and we can make that safer."
"Make it easy to do the right thing
and hard to do the wrong thing,"
Abbott murmured. "That's a rule
from training dogs or horses."
"Ooo, I like the sound of that,"
May said, writing it down.
"I can use it in class."
"Building a water park is
pretty ambitious," said Abbott.
"Have you thought about where
it would go and what it would cost?"
"Uh huh," September said, slapping
a newspaper on his desk. Colored circles
marked some classified ads for farms.
"What's this?" Abbott said. "I thought
that you wanted a park, not a farm."
"Look, there's all this land that's
crummy for farming because it floods,"
September said. "We could buy it cheap,
make a pond, and add a swimming pool."
"Flooding isn't good for either a pool
or its support buildings," Abbott said.
"Yeah, but to dig a fishing pond, you have
to move a lot of dirt, which all has to go
somewhere, and hauling that away is
expensive," September said. "Pile up
the dirt on the highest place, then put
the water park there. It'll be safe."
"We already found some places
that might work and compared
their prices to better farmland,"
May said. "They're way cheaper.
We could get a piece big enough
to make a wildlife area for fishing
and a water park for playing."
"I'm all in favor, but I think
it's too big a project for just
the two of you," said Abbott.
"Well, duh," said September.
"We're going to ask Mom to help.
She already did the Markle House,
and the photography studio is set up."
"Let's go ask her," Abbott said,
pushing away from his desk.
When they went to the living room,
though, they could hear Lola May
throwing up in the bathroom.
"Sounds like Mom caught
the flu," September said.
"Honey, are you okay?"
Abbott asked when Lola May
came out of the bathroom.
"Well, yes and no," she said.
"I think I might be pregnant."
Okay, that was a surprise.
"There goes our plan for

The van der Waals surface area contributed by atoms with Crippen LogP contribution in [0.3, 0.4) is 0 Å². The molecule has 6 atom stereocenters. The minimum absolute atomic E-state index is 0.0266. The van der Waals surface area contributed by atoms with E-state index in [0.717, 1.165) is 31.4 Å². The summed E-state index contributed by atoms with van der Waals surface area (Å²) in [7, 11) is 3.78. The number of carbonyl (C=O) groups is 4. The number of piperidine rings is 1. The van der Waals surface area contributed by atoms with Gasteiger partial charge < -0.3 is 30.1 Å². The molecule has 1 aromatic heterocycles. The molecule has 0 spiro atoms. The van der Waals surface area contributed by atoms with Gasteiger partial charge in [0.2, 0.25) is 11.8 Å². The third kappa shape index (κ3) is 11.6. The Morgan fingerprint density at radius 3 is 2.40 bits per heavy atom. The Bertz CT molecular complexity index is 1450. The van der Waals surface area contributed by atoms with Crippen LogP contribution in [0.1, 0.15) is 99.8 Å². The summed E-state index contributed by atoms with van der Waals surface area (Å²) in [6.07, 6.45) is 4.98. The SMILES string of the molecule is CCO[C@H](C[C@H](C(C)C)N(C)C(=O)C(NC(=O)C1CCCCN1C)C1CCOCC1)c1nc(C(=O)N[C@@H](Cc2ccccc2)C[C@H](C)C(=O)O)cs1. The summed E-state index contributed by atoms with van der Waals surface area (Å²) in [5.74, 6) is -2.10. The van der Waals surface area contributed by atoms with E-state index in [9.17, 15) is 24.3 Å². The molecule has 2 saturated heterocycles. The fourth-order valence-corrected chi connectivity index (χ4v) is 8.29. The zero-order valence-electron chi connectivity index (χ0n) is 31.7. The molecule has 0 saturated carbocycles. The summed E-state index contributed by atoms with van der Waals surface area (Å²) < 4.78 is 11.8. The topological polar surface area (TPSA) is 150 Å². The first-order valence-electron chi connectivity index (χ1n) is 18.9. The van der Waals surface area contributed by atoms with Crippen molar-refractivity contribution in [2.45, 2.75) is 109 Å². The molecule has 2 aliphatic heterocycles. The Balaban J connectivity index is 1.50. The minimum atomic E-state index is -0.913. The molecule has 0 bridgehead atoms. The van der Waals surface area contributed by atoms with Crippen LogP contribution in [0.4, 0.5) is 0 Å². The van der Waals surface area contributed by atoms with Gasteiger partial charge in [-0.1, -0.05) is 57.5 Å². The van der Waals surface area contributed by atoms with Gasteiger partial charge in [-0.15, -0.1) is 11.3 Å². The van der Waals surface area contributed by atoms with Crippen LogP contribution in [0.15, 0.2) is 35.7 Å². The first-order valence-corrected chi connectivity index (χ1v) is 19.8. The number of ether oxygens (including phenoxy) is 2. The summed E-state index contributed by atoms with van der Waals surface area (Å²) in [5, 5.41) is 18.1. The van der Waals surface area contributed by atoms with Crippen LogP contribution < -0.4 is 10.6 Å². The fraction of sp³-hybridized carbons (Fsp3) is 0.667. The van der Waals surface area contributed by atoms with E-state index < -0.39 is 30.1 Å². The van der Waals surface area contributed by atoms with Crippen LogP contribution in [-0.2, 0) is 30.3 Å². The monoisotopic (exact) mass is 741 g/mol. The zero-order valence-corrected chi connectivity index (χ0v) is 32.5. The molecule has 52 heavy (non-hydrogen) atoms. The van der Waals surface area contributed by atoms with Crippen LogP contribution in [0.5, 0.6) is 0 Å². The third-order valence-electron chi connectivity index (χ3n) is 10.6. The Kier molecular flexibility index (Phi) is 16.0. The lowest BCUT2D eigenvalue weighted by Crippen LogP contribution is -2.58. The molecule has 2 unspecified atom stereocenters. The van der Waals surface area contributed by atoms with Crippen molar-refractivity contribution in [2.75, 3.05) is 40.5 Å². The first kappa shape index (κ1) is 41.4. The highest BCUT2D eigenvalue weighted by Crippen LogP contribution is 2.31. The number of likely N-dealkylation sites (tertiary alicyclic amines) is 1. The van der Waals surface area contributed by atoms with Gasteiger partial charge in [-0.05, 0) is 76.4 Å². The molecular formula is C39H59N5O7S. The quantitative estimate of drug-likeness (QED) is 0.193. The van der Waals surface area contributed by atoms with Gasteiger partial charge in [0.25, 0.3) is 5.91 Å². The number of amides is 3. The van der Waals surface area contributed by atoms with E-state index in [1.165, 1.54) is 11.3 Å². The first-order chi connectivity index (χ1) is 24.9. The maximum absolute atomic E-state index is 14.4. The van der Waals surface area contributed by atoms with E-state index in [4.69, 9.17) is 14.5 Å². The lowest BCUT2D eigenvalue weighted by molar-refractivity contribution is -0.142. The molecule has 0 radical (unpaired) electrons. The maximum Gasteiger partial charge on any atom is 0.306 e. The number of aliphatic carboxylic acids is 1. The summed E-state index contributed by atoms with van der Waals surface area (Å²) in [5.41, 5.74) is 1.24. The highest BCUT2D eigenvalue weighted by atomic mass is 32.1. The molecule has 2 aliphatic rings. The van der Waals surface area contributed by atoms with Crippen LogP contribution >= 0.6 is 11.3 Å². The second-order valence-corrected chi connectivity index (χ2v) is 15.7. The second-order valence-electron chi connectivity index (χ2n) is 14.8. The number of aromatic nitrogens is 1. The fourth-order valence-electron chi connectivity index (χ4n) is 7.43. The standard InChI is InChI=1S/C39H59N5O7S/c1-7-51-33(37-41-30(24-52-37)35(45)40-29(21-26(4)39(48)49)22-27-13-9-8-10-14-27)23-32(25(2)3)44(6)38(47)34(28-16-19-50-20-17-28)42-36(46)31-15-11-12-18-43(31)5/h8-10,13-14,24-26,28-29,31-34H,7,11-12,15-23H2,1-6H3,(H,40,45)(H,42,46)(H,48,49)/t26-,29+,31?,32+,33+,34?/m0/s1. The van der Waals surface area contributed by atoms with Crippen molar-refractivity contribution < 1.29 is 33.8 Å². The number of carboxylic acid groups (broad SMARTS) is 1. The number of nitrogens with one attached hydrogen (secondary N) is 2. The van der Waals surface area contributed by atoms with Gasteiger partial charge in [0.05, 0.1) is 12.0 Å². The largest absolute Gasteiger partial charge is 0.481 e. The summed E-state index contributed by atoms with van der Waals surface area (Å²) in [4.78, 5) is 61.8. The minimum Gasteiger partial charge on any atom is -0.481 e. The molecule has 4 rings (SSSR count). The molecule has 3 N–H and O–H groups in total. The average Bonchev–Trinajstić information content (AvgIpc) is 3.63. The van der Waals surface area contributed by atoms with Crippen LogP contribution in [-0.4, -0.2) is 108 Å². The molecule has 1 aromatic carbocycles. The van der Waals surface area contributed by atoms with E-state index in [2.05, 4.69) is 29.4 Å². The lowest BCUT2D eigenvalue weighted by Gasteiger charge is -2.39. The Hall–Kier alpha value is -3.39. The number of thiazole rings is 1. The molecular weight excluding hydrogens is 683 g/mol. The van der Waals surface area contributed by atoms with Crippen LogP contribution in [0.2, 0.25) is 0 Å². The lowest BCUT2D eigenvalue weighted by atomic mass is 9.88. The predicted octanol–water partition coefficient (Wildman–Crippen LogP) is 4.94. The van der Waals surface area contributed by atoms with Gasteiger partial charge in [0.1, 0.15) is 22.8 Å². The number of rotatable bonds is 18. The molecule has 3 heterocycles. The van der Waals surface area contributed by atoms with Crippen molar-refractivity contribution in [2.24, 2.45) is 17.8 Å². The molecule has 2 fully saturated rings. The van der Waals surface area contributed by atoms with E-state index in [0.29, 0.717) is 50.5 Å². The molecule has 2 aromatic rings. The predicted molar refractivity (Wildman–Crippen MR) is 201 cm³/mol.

the water park," May said.
"Mom won't have the energy
for a new project if she's pregnant."
"It will require some adjustments from
everyone, but we've dealt with this plenty of
times before," Abbott said. "If we can get
April and June to help your mother, then I'll
rope Thatcher into the water park project.
There are enough new lifeguards that I can
hand off some classes to them, and then
I'll have time to pursue the water park."
"Thank you sooo much!" September said,
flinging her arms around her father's waist.
"I'll go find April and June," said May.
"Mom, think about what kind of help you
want -- like you'll need to see a doctor,
so April could drive you to that."
"Just in case I need to hang
my head out the window on
the way," Lola May said dryly.
"Good thinking on that one."
"Okay, we have a preliminary plan,"
Abbott said. "Let's get to work."
[Saturday, March 22, 2014]
The day was overcast but warm
as the whole family moved through
the wild part of Ryder Water Park.
Closest to the water, Abbott and
Thatcher planted seedlings of
trees and shrubs most tolerant
of standing in water for a while.
Abbott dug holes for water tupelo,
black willow, and dogtooth cottonwood
while Thatcher put out winterberry,
barberry, and sandbar willow.
May, June, and September ranged
farther up the slope with shoulder bags
full of various tree and bush seedlings.
They planted buttonbush and elderberry,
swamp white oak, weeping willow,
river birch, and freeman maple.
Highest of all was Lola May with
Webster in a baby carrier and saplings
filling a cart. She had red osier dogwood,
indigobush, downy serviceberry, red maple,
pear, pawpaw, pin oak, red and yellow buckeye.
Beside her, April carried a shovel to dig holes
while her mother only had to drop in a sapling
and hold it while April filled in the hole again.
They were planting a mix of fast-growing species
like maple and willow alongside slow-growing ones
that would live longer such as oak and buckeye.
Both of them had to keep a close eye on Webster,
because he was already an adventurer, so he
needed a baby carrier with safety buckles --
which was nerve-wracking to parents
and siblings after having lost Ryder.
Carrying him didn't slow down Lola May
in terms of planting trees, though.
Later in the spring, orders of wildflowers